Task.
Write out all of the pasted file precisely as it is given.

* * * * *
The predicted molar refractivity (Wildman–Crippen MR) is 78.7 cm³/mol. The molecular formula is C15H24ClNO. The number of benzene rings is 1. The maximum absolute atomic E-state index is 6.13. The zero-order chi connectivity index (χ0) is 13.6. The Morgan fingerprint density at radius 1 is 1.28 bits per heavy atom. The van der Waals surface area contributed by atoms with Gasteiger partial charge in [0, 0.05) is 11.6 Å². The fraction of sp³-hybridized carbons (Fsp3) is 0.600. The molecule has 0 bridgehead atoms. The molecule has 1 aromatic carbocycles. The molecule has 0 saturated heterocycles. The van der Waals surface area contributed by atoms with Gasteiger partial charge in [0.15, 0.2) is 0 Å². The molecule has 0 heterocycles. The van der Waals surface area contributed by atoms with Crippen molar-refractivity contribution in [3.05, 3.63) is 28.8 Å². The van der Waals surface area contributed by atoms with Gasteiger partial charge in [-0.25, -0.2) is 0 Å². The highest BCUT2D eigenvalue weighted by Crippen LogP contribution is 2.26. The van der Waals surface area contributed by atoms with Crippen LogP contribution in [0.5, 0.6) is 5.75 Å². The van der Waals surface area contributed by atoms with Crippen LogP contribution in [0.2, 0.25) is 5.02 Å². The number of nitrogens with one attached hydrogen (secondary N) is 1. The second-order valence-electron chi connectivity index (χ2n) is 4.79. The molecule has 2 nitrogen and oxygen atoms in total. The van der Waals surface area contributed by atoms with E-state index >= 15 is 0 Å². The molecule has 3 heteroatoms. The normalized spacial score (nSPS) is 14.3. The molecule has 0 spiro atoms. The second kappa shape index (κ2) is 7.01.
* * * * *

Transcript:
The predicted molar refractivity (Wildman–Crippen MR) is 78.7 cm³/mol. The molecular formula is C15H24ClNO. The number of benzene rings is 1. The maximum absolute atomic E-state index is 6.13. The zero-order chi connectivity index (χ0) is 13.6. The Morgan fingerprint density at radius 1 is 1.28 bits per heavy atom. The van der Waals surface area contributed by atoms with Gasteiger partial charge in [0, 0.05) is 11.6 Å². The fraction of sp³-hybridized carbons (Fsp3) is 0.600. The molecule has 0 bridgehead atoms. The molecule has 1 aromatic carbocycles. The molecule has 0 saturated heterocycles. The van der Waals surface area contributed by atoms with Gasteiger partial charge in [0.15, 0.2) is 0 Å². The molecule has 0 heterocycles. The van der Waals surface area contributed by atoms with Crippen molar-refractivity contribution in [3.05, 3.63) is 28.8 Å². The van der Waals surface area contributed by atoms with Gasteiger partial charge in [-0.25, -0.2) is 0 Å². The highest BCUT2D eigenvalue weighted by Crippen LogP contribution is 2.26. The van der Waals surface area contributed by atoms with Crippen LogP contribution in [0.5, 0.6) is 5.75 Å². The van der Waals surface area contributed by atoms with Crippen LogP contribution in [0.2, 0.25) is 5.02 Å². The number of nitrogens with one attached hydrogen (secondary N) is 1. The second-order valence-electron chi connectivity index (χ2n) is 4.79. The molecule has 2 nitrogen and oxygen atoms in total. The van der Waals surface area contributed by atoms with E-state index >= 15 is 0 Å². The molecule has 3 heteroatoms. The normalized spacial score (nSPS) is 14.3. The molecule has 0 spiro atoms. The second kappa shape index (κ2) is 7.01.